Re: [tsvwg] [saag] TSVWG WGLC: draft-ietf-tsvwg-transport-encrypt-08, -> logging

"Lubashev, Igor" <> Wed, 16 October 2019 19:01 UTC

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From: "Lubashev, Igor" <>
To: Tom Herbert <>
CC: Joe Touch <>, "" <>, Christian Huitema <>, "" <>
Thread-Topic: [tsvwg] [saag] TSVWG WGLC: draft-ietf-tsvwg-transport-encrypt-08, -> logging
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Date: Wed, 16 Oct 2019 19:01:28 +0000
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Subject: Re: [tsvwg] [saag] TSVWG WGLC: draft-ietf-tsvwg-transport-encrypt-08, -> logging
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> On Tue, Oct 15, 2019 at 9:10 PM Tom Herbert <> wrote:
> On Tue, Oct 15, 2019 at 2:11 PM Lubashev, Igor <>
> wrote:
> >
> > Most users would likely say that they want Internet that is as fast as
> possible (low latency/high throughput), very reliable, secure (passwords and
> emails are safe from peeping toms) and reasonably private. Different people
> will make different trade-offs between the above, especially about the
> degree of privacy vs performance and reliability.
> >
> Sure, but who are the "people" making the tradeoff? If the tradeoff of what
> information to expose is left up to the user then that is reasonable. But if
> network operators or IETF are arbitrarily making this tradeoff for the user
> that's a problem.

I completely agree with this.

What trade-off operators do when they block QUIC, rate limit QUIC, etc. is a different discussion.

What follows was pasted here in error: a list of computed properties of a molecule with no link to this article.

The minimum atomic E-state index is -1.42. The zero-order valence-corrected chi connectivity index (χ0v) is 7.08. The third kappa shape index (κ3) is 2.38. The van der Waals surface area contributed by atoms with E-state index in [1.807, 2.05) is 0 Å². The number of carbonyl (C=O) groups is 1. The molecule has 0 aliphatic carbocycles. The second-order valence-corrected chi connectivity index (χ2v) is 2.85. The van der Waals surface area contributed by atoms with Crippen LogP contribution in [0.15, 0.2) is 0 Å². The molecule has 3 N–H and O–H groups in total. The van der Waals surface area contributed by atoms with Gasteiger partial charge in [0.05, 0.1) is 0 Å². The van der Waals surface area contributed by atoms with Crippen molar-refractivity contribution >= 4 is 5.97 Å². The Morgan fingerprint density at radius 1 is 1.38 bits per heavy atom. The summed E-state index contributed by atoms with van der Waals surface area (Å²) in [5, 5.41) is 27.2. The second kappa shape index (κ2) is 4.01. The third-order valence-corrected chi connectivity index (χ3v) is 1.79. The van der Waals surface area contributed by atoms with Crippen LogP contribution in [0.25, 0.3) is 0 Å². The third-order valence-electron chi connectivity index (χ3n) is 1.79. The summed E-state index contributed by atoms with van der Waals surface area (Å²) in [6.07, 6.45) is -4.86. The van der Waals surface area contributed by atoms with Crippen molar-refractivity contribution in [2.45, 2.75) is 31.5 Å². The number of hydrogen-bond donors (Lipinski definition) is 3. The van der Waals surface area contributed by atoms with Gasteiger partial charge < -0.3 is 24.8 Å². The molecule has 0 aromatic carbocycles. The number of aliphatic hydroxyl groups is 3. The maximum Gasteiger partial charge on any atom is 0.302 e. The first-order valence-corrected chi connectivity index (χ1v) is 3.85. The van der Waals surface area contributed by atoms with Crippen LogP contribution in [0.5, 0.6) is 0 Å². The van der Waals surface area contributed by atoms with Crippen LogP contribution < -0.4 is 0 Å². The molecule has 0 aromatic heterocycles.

This draft is about what trade-offs IETF is doing, when it is removing existing signals that network can use and not providing a substitute at the same time.

> As Joe stated, the only viewpoint that really matters is that
> of the user; their needs and wishes come first. So if a user wants strong
> security and privacy, then that's their prerogative-- in no way should they be
> penalized for that.

Yes.  And if the user believes that signals to the network are not desirable for their preferred level of privacy, they should be able to instruct their client to not send those signals. Moreover, IETF should ensure that their choice is harder for the network to discriminate against; hence the requirement that endpoints that do send these signals send them for no more than 80% of the connections.


> So the open question still seems to be what is the path
> forward to allow strong user privacy and yet give the network the necessary
> visibility above the network layer in a secure and robust fashion.

I think you have a preferred approach, and I completely agree with it -- encrypt transport header and send explicit network signals.  I see this draft to be about the consequences of doing the former without the latter.  And the tussle is about an argument that any extra signal might weaken privacy.


> > I think it is unfortunate that security is even mentioned in this draft. Header
> encryption is not about security; it is about privacy and protocol ossification
> resistance.
> >
> From draft-ietf-quic-transport-23:
> "QUIC authenticates all of its headers and encrypts most of the data it
> exchanges, including its signaling, to avoid incurring a dependency on
> middleboxes."
> In other words to prevent middleboxes from ossifying the QUIC protocol.

Right, a trade-off between protocol ossification and network performance/reliability is an IETF concern in its entirety, and it should be a subject for IETF debate what the trade-off should be.

Privacy is also mentioned often here, since some signals may help correlate connections. This would be a user concern (as we discussed above).

- Igor